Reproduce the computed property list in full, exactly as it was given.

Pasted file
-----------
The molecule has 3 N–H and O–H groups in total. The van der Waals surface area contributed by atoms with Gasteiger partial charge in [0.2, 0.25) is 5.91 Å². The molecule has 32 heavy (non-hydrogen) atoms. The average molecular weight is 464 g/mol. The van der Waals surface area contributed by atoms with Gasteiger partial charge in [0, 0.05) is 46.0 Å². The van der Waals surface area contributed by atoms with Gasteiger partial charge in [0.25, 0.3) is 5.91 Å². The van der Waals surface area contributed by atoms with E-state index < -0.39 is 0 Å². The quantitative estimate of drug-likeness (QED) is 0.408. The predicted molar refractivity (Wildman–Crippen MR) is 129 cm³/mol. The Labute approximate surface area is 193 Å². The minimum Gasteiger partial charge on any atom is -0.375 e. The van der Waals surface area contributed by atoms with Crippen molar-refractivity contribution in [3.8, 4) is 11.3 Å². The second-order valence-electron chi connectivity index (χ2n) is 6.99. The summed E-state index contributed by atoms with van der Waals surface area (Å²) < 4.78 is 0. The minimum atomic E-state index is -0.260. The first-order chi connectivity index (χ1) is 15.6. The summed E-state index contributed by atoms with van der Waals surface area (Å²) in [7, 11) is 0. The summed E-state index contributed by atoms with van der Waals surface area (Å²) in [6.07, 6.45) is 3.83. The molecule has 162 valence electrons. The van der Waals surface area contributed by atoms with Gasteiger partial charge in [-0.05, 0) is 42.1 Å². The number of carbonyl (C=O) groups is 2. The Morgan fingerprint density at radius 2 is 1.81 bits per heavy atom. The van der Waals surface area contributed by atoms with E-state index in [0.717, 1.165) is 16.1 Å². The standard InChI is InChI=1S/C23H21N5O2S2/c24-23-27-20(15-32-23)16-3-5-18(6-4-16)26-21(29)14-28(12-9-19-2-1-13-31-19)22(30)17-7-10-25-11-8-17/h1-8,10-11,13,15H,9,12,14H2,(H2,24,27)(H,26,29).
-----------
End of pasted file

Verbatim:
The molecule has 3 N–H and O–H groups in total. The van der Waals surface area contributed by atoms with Gasteiger partial charge in [0.2, 0.25) is 5.91 Å². The molecule has 32 heavy (non-hydrogen) atoms. The average molecular weight is 464 g/mol. The van der Waals surface area contributed by atoms with Gasteiger partial charge in [0, 0.05) is 46.0 Å². The van der Waals surface area contributed by atoms with Gasteiger partial charge in [0.25, 0.3) is 5.91 Å². The van der Waals surface area contributed by atoms with E-state index < -0.39 is 0 Å². The quantitative estimate of drug-likeness (QED) is 0.408. The predicted molar refractivity (Wildman–Crippen MR) is 129 cm³/mol. The Labute approximate surface area is 193 Å². The minimum Gasteiger partial charge on any atom is -0.375 e. The van der Waals surface area contributed by atoms with Crippen molar-refractivity contribution in [3.8, 4) is 11.3 Å². The second-order valence-electron chi connectivity index (χ2n) is 6.99. The summed E-state index contributed by atoms with van der Waals surface area (Å²) < 4.78 is 0. The minimum atomic E-state index is -0.260. The first-order chi connectivity index (χ1) is 15.6. The summed E-state index contributed by atoms with van der Waals surface area (Å²) in [7, 11) is 0. The summed E-state index contributed by atoms with van der Waals surface area (Å²) in [6.07, 6.45) is 3.83. The molecule has 162 valence electrons. The van der Waals surface area contributed by atoms with Gasteiger partial charge in [-0.05, 0) is 42.1 Å². The number of carbonyl (C=O) groups is 2. The Morgan fingerprint density at radius 2 is 1.81 bits per heavy atom. The van der Waals surface area contributed by atoms with E-state index in [0.717, 1.165) is 16.1 Å². The standard InChI is InChI=1S/C23H21N5O2S2/c24-23-27-20(15-32-23)16-3-5-18(6-4-16)26-21(29)14-28(12-9-19-2-1-13-31-19)22(30)17-7-10-25-11-8-17/h1-8,10-11,13,15H,9,12,14H2,(H2,24,27)(H,26,29).